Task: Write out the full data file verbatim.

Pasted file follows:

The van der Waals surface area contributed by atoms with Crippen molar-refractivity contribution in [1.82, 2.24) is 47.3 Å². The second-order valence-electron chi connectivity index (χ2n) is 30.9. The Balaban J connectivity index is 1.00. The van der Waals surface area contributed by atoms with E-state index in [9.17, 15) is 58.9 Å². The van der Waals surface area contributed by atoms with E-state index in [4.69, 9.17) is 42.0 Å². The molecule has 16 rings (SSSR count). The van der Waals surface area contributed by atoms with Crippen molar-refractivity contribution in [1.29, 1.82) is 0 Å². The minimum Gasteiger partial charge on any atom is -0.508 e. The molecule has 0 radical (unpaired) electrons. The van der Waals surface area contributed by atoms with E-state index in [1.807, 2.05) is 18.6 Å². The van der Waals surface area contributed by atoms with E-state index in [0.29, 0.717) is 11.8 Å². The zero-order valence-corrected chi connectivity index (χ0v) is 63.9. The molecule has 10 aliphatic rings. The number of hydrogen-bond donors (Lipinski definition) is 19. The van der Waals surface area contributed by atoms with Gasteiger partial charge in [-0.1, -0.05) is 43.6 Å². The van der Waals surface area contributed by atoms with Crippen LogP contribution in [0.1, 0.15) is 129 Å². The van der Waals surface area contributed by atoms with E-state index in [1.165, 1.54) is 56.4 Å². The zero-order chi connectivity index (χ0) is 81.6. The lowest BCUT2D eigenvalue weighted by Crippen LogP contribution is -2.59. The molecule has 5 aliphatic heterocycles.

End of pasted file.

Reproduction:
The van der Waals surface area contributed by atoms with Crippen molar-refractivity contribution in [1.82, 2.24) is 47.3 Å². The second-order valence-electron chi connectivity index (χ2n) is 30.9. The Balaban J connectivity index is 1.00. The van der Waals surface area contributed by atoms with E-state index in [9.17, 15) is 58.9 Å². The van der Waals surface area contributed by atoms with E-state index in [4.69, 9.17) is 42.0 Å². The molecule has 16 rings (SSSR count). The van der Waals surface area contributed by atoms with Crippen molar-refractivity contribution in [1.29, 1.82) is 0 Å². The minimum Gasteiger partial charge on any atom is -0.508 e. The molecule has 0 radical (unpaired) electrons. The van der Waals surface area contributed by atoms with E-state index in [1.807, 2.05) is 18.6 Å². The van der Waals surface area contributed by atoms with E-state index in [0.29, 0.717) is 11.8 Å². The zero-order valence-corrected chi connectivity index (χ0v) is 63.9. The molecule has 10 aliphatic rings. The number of hydrogen-bond donors (Lipinski definition) is 19. The van der Waals surface area contributed by atoms with Gasteiger partial charge in [-0.1, -0.05) is 43.6 Å². The van der Waals surface area contributed by atoms with Crippen LogP contribution in [0.1, 0.15) is 129 Å². The van der Waals surface area contributed by atoms with E-state index in [1.165, 1.54) is 56.4 Å². The zero-order chi connectivity index (χ0) is 81.6. The lowest BCUT2D eigenvalue weighted by Crippen LogP contribution is -2.59. The molecule has 5 aliphatic heterocycles.